Ghost towns of the Midwest, sand dunes edition

While Americans might associate ghost towns with the West, communities elsewhere across the United States have also disappeared. Here is the case of one such community on the eastern shore of Lake Michigan:

Silver Lake, Michigan

A small town once stood on the riverbank, where the river bends before ending its journey at the lake. For several decades in the mid-1800s, the village of Singapore was a humming lumber and shipbuilding hub. Residents and sawmill workers processed the plentiful white pine trees of western Michigan, then loaded them onto schooners for Chicago and Milwaukee.

The founders of Singapore had big dreams. They envisioned their town, then located north of present-day Saugatuck on the southwestern Michigan shore, as the next important Midwestern city, rivaling the growing metropolises in Illinois and Wisconsin…

After the lumber trade waned and a series of fires roared through the area, leading to the destruction of many of Singapore’s houses, the town was abandoned. By 1875, according to Eric Gollannek, executive director of the Saugatuck-Douglas Historical Society, the lumber boom was over, the mills were dismantled and moved to St. Ignace, Michigan, jobs dried up and the village slowly disappeared.

Eventually, what was left of Singapore was buried beneath the sand.

The sand dunes of Lake Michigan are an underrated natural feature. Since I have seen them on top of a house or two at Silver Lake (see the image above), it is not surprising that they cover the remains of a town.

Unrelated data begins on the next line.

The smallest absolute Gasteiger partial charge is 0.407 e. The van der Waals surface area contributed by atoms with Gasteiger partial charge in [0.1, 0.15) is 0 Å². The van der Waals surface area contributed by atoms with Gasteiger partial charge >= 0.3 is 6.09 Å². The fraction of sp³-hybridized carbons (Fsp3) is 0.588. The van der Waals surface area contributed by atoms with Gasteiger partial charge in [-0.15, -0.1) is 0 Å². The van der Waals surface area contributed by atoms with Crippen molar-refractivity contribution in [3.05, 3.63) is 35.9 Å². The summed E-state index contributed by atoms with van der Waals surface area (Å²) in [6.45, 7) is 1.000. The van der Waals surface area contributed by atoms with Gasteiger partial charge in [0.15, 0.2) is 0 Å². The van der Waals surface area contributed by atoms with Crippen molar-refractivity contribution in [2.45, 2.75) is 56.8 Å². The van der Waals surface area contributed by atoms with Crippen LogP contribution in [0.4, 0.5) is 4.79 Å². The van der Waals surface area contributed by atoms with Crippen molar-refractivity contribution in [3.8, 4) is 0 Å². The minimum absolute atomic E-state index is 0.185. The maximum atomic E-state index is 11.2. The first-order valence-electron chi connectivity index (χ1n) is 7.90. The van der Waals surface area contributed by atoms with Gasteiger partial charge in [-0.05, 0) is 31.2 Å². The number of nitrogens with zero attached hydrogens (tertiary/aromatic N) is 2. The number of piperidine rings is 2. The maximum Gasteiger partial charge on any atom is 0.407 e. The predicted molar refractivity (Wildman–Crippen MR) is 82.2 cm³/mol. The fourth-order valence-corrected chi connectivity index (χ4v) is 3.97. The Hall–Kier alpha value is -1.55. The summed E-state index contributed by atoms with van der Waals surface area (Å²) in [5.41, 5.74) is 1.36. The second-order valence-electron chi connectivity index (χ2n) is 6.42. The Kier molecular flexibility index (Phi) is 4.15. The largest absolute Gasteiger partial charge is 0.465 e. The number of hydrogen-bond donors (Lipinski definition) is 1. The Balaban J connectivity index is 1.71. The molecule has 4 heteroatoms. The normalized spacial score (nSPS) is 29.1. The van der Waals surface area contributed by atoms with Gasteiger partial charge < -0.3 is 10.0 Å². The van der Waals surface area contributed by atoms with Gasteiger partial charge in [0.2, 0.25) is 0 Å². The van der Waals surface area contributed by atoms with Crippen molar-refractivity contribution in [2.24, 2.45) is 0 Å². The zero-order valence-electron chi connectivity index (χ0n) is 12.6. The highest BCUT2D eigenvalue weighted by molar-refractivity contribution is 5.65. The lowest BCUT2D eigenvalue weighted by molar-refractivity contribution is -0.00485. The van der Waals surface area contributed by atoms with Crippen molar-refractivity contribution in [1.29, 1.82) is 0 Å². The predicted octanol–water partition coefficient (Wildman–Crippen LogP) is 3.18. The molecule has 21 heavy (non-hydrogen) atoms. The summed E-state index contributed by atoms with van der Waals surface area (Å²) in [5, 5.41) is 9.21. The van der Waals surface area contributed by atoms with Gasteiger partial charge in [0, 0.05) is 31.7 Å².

I would guess that the early decades of Midwest settlement is a ripe time for finding ghost towns or abandoned communities. Many early settlers had dreams that their town would prosper in the future. But, time, outside social forces, and internal decisions helped seal the fate of some places while others thrived.

The possible forces at work are numerous. Perhaps it was the changing of transportation technology; the coming of the railroad, the slowdown or rise in traffic along a road, shifting harbors and waterways. Perhaps it was the consolidation of residents or trading activity in one community as opposed to another. Perhaps it was the presence of a particular industry or the the decline of an industry. Ecological conditions can change as well, ranging from droughts to major storms to fires to human activity that changes the landscape in significant ways.

Today, it is hard to imagine that established communities of a particular size could disappear. Yet, history suggests this has happened before. It may not take sand dunes or cutting down many trees (something that happened all around Lake Michigan) but the communities of today are not guaranteed to be the communities of the future.

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